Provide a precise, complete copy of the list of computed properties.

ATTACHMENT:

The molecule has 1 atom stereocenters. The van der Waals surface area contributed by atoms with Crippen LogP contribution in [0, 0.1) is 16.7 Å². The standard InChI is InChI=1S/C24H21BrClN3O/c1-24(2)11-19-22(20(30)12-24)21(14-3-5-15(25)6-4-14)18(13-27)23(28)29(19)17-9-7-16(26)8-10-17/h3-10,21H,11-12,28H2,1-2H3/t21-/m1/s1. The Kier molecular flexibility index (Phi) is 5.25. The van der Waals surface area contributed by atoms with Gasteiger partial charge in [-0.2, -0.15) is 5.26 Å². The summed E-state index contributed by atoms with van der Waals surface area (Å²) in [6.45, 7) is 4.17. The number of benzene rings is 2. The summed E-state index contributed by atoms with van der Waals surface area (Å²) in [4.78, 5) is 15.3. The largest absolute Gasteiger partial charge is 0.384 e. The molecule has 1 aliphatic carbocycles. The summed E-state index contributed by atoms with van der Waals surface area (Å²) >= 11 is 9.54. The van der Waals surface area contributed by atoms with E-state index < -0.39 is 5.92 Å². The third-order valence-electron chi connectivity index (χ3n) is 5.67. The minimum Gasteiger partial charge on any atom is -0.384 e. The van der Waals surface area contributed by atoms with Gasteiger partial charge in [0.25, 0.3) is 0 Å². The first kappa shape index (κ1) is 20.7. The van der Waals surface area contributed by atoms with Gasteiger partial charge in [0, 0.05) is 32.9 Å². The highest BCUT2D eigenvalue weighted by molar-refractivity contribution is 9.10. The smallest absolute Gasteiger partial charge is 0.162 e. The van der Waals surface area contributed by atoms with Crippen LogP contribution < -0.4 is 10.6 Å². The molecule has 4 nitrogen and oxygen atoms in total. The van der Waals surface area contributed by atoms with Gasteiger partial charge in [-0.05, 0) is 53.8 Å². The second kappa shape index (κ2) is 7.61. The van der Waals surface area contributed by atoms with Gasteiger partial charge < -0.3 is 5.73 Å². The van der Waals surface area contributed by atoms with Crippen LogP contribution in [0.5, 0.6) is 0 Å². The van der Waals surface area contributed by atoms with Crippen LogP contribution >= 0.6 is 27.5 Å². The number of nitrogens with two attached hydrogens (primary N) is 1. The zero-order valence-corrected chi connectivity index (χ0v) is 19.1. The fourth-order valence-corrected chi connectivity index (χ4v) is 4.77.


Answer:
The molecule has 1 atom stereocenters. The van der Waals surface area contributed by atoms with Crippen LogP contribution in [0, 0.1) is 16.7 Å². The standard InChI is InChI=1S/C24H21BrClN3O/c1-24(2)11-19-22(20(30)12-24)21(14-3-5-15(25)6-4-14)18(13-27)23(28)29(19)17-9-7-16(26)8-10-17/h3-10,21H,11-12,28H2,1-2H3/t21-/m1/s1. The Kier molecular flexibility index (Phi) is 5.25. The van der Waals surface area contributed by atoms with Gasteiger partial charge in [-0.2, -0.15) is 5.26 Å². The summed E-state index contributed by atoms with van der Waals surface area (Å²) in [6.45, 7) is 4.17. The number of benzene rings is 2. The summed E-state index contributed by atoms with van der Waals surface area (Å²) in [4.78, 5) is 15.3. The largest absolute Gasteiger partial charge is 0.384 e. The molecule has 1 aliphatic carbocycles. The summed E-state index contributed by atoms with van der Waals surface area (Å²) >= 11 is 9.54. The van der Waals surface area contributed by atoms with E-state index < -0.39 is 5.92 Å². The third-order valence-electron chi connectivity index (χ3n) is 5.67. The minimum Gasteiger partial charge on any atom is -0.384 e. The van der Waals surface area contributed by atoms with Gasteiger partial charge in [0.25, 0.3) is 0 Å². The first kappa shape index (κ1) is 20.7. The van der Waals surface area contributed by atoms with Gasteiger partial charge in [0, 0.05) is 32.9 Å². The highest BCUT2D eigenvalue weighted by molar-refractivity contribution is 9.10. The smallest absolute Gasteiger partial charge is 0.162 e. The van der Waals surface area contributed by atoms with Crippen LogP contribution < -0.4 is 10.6 Å². The molecule has 4 nitrogen and oxygen atoms in total. The van der Waals surface area contributed by atoms with Gasteiger partial charge in [-0.05, 0) is 53.8 Å². The second kappa shape index (κ2) is 7.61. The van der Waals surface area contributed by atoms with Gasteiger partial charge < -0.3 is 5.73 Å². The van der Waals surface area contributed by atoms with Crippen LogP contribution in [0.5, 0.6) is 0 Å². The van der Waals surface area contributed by atoms with Crippen LogP contribution >= 0.6 is 27.5 Å². The number of nitrogens with two attached hydrogens (primary N) is 1. The zero-order valence-corrected chi connectivity index (χ0v) is 19.1. The fourth-order valence-corrected chi connectivity index (χ4v) is 4.77.